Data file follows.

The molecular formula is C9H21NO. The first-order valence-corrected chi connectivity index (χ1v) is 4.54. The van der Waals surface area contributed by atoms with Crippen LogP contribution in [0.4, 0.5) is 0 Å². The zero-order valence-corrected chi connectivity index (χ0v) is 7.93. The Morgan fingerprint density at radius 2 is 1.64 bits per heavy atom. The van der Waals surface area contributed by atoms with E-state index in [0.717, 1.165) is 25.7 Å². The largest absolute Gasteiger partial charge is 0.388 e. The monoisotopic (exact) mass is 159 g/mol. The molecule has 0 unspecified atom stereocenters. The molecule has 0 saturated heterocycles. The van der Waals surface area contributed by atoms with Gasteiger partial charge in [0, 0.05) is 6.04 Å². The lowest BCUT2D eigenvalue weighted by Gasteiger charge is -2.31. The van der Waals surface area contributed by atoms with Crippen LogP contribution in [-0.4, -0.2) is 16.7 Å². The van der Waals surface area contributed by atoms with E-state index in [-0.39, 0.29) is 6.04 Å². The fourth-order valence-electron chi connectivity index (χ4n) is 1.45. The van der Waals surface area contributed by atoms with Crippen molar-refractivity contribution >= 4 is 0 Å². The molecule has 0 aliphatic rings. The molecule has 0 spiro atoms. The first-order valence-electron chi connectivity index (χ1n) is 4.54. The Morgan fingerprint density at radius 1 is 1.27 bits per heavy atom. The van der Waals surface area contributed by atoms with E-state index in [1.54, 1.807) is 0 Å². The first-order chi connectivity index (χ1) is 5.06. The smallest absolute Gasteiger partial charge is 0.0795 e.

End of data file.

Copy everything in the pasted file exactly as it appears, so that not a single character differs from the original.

The molecular formula is C9H21NO. The first-order valence-corrected chi connectivity index (χ1v) is 4.54. The van der Waals surface area contributed by atoms with Crippen LogP contribution in [0.4, 0.5) is 0 Å². The zero-order valence-corrected chi connectivity index (χ0v) is 7.93. The Morgan fingerprint density at radius 2 is 1.64 bits per heavy atom. The van der Waals surface area contributed by atoms with E-state index in [0.717, 1.165) is 25.7 Å². The largest absolute Gasteiger partial charge is 0.388 e. The monoisotopic (exact) mass is 159 g/mol. The molecule has 0 unspecified atom stereocenters. The molecule has 0 saturated heterocycles. The van der Waals surface area contributed by atoms with Gasteiger partial charge in [0, 0.05) is 6.04 Å². The lowest BCUT2D eigenvalue weighted by Gasteiger charge is -2.31. The van der Waals surface area contributed by atoms with Crippen LogP contribution in [-0.4, -0.2) is 16.7 Å². The van der Waals surface area contributed by atoms with E-state index in [-0.39, 0.29) is 6.04 Å². The fourth-order valence-electron chi connectivity index (χ4n) is 1.45. The van der Waals surface area contributed by atoms with Crippen molar-refractivity contribution >= 4 is 0 Å². The molecule has 0 aliphatic rings. The molecule has 0 spiro atoms. The first-order valence-electron chi connectivity index (χ1n) is 4.54. The Morgan fingerprint density at radius 1 is 1.27 bits per heavy atom. The van der Waals surface area contributed by atoms with E-state index in [1.54, 1.807) is 0 Å². The first-order chi connectivity index (χ1) is 5.06. The smallest absolute Gasteiger partial charge is 0.0795 e.